Last year, I was interested in a folding bike on Amazon with a rating of 4.5 stars. After analyzing it with Fakespot, the true rating dropped to 1.5 stars, classified as a D grade. The analysis showed that 48% of the reviews were fake, and the effective rating was only 1.5 stars on average. This spring, during the height of the pandemic, I found a blood oxygen monitor with 7.6K reviews and a rating of 4.5 stars. However, after filtering it with Fakespot, it was downgraded to 3 stars and classified as a C grade because 26% of the reviews were fake.
4.5-star rating on Amazon
The same product with only 1.5 stars after being filtered by Fakespot
Fakespot’s secret to catching fake reviews is their business secret, but they have also publicly revealed some basic rules, such as unusual words from the same region, unusual sentence structures or errors, and unverified buyers who do not follow the proportion principle… etc. Their tool for catching fake reviews is nothing more than using AI and machine learning. Both of the products I mentioned above were listed as “featured” on Amazon.
Therefore, consumers are starting to question why Fakespot can catch fake reviews, but Amazon cannot. Is it because their technology is inferior? Is the scale of cheating too large? Or is catching fake reviews not a priority for their business interests?
Fake Reviews = False Advertising
If a physical store sells products that do not match the reality, regardless of where the products come from, they have legal responsibility. However, when e-commerce companies encounter legal issues, they lower themselves to “just providing platform services” and can only try to be fair and just, but cannot guarantee that there are no loopholes. Therefore, they should not be punished together.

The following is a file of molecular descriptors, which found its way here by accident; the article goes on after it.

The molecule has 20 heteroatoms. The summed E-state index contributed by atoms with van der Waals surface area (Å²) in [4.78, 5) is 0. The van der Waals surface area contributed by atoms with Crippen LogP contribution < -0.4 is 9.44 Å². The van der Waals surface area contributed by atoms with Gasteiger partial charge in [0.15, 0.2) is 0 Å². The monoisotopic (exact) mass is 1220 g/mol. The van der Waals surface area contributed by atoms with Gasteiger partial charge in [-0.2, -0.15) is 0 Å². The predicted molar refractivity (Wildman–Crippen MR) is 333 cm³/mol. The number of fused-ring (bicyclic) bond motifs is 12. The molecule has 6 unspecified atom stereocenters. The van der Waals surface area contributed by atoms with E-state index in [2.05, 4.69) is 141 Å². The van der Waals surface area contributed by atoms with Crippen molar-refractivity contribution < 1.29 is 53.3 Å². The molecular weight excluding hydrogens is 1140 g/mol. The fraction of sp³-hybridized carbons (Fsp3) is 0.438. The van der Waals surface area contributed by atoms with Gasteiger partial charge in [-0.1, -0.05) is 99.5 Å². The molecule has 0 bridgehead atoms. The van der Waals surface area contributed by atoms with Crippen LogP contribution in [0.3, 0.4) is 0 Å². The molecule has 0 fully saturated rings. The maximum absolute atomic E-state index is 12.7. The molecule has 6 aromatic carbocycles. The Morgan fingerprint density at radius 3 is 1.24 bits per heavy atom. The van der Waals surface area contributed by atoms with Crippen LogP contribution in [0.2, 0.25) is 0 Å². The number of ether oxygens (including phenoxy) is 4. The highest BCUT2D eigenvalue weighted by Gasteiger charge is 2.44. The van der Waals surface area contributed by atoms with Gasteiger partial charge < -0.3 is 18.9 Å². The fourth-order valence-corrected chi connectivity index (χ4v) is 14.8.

Their analogy is that if someone publishes false advertising in a newspaper, the business that publishes the advertisement is committing a crime, not the newspaper. Of course, we all know that the biggest difference here is that the newspaper did not intervene in the transaction, but purely acted as a platform. We can also clearly see two problems: first, e-commerce intervenes in collecting money, processing orders, and shipping, but lowers itself to a platform, so it does not need to bear legal responsibility. Second, fake reviews are not equivalent to false advertising in the eyes of the law, so they have always been in a gray area, which is the main reason why they are so rampant.
At the end of last year, the US Federal Trade Commission finally took the first step and filed a “false advertising” lawsuit against a weight loss drug seller who did fake reviews on Amazon, which led to a consumer’s kidney failure. Although Amazon was spared, this also informed the world that fake reviews can be treated as false advertising, and future online fake reviews may also use this clause.
In addition, the California State Assembly will also propose a clause that requires e-commerce platforms to bear the same legal responsibility as physical stores. If this law is passed, Amazon’s ability to catch ghosts will surely be foolproof overnight. However, as consumers, we should also know that if we blindly trust reviews without doing our homework, we are essentially feeding fraudsters with our money.
Before clicking the mouse to place an order next time, please think carefully about how much of the review you rely on is true.